This standard is similar to standards for determining joint-employer liability under the Fair Labor Standards Act, as demonstrated in the Tenth Circuit, “(1) whether the alleged employer has the power to hire and fire employees, (2) supervises and controls employee work schedules or conditions of employment, (3) determines the rate and method of payment, and (4) maintains employment records.”  See Jensen v. Redcliff Ascent, Inc., No. 2:13-CV-00275-TC-EJF, 2014 U.S. Dist. LEXIS 82478 at *6-8 (D. Utah June 17, 2014) (discussing tests applied by various circuits); Baker v. Flint Eng’g & Constr. Co., 137 F.3d 1436, 1440-41 (10th Cir. 1998).  And Fifth Circuit, “whether an individual or entity is an employer, the court considers whether the alleged employer: ‘(1) possessed the power to hire and fire the employees, (2) supervised and controlled employee work schedules or conditions of employment, (3) determined the rate and method of payment, and (4) maintained employment records.’”  Williams v. Henagan, 595 F.3d 610, 620 (5th Cir. 2010).

Thus, the takeaway for employers to remember is that under the NLRB and FLSA, liability typically attaches to any entity, regardless of whether it is the “hiring-employer,” when that entity exercises control over determining the terms and conditions of employees’ employment.


In Immigration on February 28, 2018 at 11:44 AM

On September 5, 2017, the Trump Administration rescinded the Deferred Action for Childhood Arrivals (DACA) program that had protected nearly 700,000 young undocumented immigrants brought to the U.S. as children from deportation. In a statement made after the decision was announced, President Donald Trump blamed President Obama for creating the program through executive authority, and urged Congress to come up with a solution. He also set a deadline of March 5, 2018 for Congress to address the issue. However, the Supreme Court has just given DACA recipients more time.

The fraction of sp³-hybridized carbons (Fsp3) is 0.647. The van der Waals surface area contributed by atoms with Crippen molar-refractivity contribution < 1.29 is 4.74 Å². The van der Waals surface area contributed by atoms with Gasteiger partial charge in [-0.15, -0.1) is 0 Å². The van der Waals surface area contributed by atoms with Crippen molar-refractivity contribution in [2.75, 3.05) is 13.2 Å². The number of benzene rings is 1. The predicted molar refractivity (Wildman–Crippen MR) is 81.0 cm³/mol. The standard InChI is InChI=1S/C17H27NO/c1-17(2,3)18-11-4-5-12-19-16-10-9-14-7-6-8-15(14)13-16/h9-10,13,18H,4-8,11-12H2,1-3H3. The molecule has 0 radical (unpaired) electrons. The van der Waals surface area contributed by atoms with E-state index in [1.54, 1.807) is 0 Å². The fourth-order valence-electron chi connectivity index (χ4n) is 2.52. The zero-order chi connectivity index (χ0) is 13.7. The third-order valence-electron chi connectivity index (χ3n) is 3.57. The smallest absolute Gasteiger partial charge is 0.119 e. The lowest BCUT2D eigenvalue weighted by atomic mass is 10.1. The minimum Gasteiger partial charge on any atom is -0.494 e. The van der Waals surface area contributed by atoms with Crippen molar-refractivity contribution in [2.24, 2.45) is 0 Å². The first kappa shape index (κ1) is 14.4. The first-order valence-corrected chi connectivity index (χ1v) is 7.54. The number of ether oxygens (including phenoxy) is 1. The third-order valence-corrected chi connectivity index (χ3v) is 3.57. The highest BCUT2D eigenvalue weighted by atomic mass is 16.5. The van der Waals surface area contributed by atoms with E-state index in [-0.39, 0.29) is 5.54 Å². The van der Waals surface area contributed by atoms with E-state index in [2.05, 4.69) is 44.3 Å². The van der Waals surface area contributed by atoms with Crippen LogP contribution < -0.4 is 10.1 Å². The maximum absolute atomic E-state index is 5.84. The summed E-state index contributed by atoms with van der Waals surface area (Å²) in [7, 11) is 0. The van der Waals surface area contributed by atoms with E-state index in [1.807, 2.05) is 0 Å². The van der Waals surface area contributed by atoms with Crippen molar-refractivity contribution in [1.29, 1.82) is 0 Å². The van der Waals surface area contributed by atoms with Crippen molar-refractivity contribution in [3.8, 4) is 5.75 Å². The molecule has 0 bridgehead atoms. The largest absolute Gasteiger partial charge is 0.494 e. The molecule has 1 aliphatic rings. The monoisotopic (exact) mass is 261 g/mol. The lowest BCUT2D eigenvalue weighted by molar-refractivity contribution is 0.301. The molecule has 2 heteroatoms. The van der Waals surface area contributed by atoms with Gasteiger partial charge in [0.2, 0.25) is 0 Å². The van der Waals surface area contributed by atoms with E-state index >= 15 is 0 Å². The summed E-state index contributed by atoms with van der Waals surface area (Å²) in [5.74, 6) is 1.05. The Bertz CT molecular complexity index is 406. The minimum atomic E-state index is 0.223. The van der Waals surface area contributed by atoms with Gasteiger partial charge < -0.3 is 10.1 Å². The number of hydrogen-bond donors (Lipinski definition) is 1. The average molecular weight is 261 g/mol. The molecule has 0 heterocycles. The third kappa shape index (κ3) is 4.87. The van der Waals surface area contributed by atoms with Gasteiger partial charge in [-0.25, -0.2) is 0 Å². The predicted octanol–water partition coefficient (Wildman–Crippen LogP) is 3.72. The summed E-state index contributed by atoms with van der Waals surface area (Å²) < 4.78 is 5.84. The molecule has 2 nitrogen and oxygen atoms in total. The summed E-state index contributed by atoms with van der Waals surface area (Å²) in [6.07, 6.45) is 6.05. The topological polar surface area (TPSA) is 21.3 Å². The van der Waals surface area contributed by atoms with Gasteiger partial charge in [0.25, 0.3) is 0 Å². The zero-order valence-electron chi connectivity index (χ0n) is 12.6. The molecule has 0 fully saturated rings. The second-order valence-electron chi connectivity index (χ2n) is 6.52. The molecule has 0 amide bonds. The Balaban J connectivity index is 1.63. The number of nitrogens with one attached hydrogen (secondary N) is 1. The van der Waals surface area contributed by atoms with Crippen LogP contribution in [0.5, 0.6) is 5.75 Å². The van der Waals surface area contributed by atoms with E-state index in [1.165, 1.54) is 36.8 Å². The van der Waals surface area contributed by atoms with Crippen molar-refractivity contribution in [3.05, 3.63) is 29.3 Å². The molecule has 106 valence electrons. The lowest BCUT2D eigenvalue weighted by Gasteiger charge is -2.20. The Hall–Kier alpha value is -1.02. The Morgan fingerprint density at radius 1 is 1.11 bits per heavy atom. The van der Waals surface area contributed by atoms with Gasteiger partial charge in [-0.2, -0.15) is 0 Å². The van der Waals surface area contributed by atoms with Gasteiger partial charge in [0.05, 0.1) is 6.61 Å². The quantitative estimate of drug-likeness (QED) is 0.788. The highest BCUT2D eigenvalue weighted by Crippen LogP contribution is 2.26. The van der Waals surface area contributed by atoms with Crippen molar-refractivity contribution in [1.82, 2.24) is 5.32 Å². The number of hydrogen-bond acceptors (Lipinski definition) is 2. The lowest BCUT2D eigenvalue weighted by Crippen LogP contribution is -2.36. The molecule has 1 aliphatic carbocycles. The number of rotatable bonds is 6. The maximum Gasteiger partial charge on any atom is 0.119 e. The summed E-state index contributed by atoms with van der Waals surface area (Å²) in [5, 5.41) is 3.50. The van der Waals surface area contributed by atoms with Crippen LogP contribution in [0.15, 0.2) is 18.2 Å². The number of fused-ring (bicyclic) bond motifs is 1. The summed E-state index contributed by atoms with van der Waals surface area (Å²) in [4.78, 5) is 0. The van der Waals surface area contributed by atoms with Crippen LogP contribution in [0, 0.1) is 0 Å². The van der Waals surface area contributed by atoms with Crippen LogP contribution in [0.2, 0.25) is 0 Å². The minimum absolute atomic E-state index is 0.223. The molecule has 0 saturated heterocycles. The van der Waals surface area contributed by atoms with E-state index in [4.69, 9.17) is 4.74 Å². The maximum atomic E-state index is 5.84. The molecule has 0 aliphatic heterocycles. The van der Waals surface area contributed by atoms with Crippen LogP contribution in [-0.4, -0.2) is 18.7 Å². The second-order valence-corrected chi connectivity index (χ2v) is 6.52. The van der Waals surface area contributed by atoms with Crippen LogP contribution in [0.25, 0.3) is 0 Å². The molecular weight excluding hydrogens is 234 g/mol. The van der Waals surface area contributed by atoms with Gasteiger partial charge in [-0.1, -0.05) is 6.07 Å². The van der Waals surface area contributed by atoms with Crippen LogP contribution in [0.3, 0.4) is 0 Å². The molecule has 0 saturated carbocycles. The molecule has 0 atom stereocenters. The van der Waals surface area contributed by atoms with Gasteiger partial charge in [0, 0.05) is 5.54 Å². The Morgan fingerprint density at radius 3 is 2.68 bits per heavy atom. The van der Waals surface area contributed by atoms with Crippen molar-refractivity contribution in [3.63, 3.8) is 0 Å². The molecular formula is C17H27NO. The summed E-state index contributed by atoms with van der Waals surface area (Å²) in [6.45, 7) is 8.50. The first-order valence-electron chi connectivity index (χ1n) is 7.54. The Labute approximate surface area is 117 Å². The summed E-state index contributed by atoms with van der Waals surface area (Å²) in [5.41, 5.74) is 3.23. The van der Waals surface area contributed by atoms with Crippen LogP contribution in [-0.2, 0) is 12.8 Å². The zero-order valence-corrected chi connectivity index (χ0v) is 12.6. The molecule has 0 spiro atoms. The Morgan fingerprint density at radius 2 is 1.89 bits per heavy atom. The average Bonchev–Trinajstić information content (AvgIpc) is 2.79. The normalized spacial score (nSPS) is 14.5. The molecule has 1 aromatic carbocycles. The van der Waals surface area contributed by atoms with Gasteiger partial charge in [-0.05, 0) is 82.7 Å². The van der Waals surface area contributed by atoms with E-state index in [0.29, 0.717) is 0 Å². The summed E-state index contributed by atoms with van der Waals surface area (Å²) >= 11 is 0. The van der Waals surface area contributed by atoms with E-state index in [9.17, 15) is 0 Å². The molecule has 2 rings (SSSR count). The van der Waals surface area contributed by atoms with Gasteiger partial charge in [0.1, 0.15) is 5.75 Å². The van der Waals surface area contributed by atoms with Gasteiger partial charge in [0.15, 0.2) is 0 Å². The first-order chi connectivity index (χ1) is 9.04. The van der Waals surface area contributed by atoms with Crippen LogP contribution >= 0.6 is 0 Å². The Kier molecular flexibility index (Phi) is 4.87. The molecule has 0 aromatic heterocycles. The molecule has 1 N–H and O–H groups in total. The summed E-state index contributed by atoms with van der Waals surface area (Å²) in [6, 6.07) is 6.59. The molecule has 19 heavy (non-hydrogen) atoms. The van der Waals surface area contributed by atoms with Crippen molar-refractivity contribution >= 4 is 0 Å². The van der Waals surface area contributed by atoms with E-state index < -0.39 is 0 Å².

On September 8, 2017, the University of California filed a complaint challenging the Trump Administration’s rescission of the DACA program, and asking the court to enjoin the implementation of the rescission. On January 9, 2018, Judge William Alsup of the U.S. District Court for the Northern District of California ordered a halt to the federal government’s termination of DACA. In the case, Regents of the University of California, et al. v. Department of Homeland Security, et al., Judge Alsup ruled that President Trump’s rescission of DACA did not comply with the Administrative Procedures Act (APA), and granted a preliminary injunction blocking the end of the program while the case moves forward. As a result, U.S. Citizenship and Immigration Services (USCIS) was required to begin accepting DACA renewal applications again.